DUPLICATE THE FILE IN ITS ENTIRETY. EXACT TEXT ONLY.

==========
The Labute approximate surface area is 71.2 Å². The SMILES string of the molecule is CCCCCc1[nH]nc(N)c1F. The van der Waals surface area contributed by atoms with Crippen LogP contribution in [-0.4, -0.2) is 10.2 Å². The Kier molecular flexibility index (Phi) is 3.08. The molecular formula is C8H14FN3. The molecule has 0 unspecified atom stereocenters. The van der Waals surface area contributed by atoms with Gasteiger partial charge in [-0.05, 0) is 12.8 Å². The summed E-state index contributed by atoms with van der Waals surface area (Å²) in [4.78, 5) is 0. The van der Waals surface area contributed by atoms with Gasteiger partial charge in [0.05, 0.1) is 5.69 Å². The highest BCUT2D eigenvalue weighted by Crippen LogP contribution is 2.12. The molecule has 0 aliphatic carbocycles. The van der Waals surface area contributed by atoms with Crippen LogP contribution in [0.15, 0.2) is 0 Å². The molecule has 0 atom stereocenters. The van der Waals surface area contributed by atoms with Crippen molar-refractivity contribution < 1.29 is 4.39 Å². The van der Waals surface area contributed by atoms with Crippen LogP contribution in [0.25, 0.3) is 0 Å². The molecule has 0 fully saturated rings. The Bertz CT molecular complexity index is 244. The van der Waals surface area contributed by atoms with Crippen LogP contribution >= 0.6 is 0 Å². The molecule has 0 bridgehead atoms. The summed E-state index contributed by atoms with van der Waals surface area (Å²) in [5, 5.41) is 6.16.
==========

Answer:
The Labute approximate surface area is 71.2 Å². The SMILES string of the molecule is CCCCCc1[nH]nc(N)c1F. The van der Waals surface area contributed by atoms with Crippen LogP contribution in [-0.4, -0.2) is 10.2 Å². The Kier molecular flexibility index (Phi) is 3.08. The molecular formula is C8H14FN3. The molecule has 0 unspecified atom stereocenters. The van der Waals surface area contributed by atoms with Gasteiger partial charge in [-0.05, 0) is 12.8 Å². The summed E-state index contributed by atoms with van der Waals surface area (Å²) in [4.78, 5) is 0. The van der Waals surface area contributed by atoms with Gasteiger partial charge in [0.05, 0.1) is 5.69 Å². The highest BCUT2D eigenvalue weighted by Crippen LogP contribution is 2.12. The molecule has 0 aliphatic carbocycles. The van der Waals surface area contributed by atoms with Crippen LogP contribution in [0.15, 0.2) is 0 Å². The molecule has 0 atom stereocenters. The van der Waals surface area contributed by atoms with Crippen molar-refractivity contribution < 1.29 is 4.39 Å². The van der Waals surface area contributed by atoms with Crippen LogP contribution in [0.25, 0.3) is 0 Å². The molecule has 0 fully saturated rings. The Bertz CT molecular complexity index is 244. The van der Waals surface area contributed by atoms with Crippen LogP contribution >= 0.6 is 0 Å². The molecule has 0 bridgehead atoms. The summed E-state index contributed by atoms with van der Waals surface area (Å²) in [5, 5.41) is 6.16.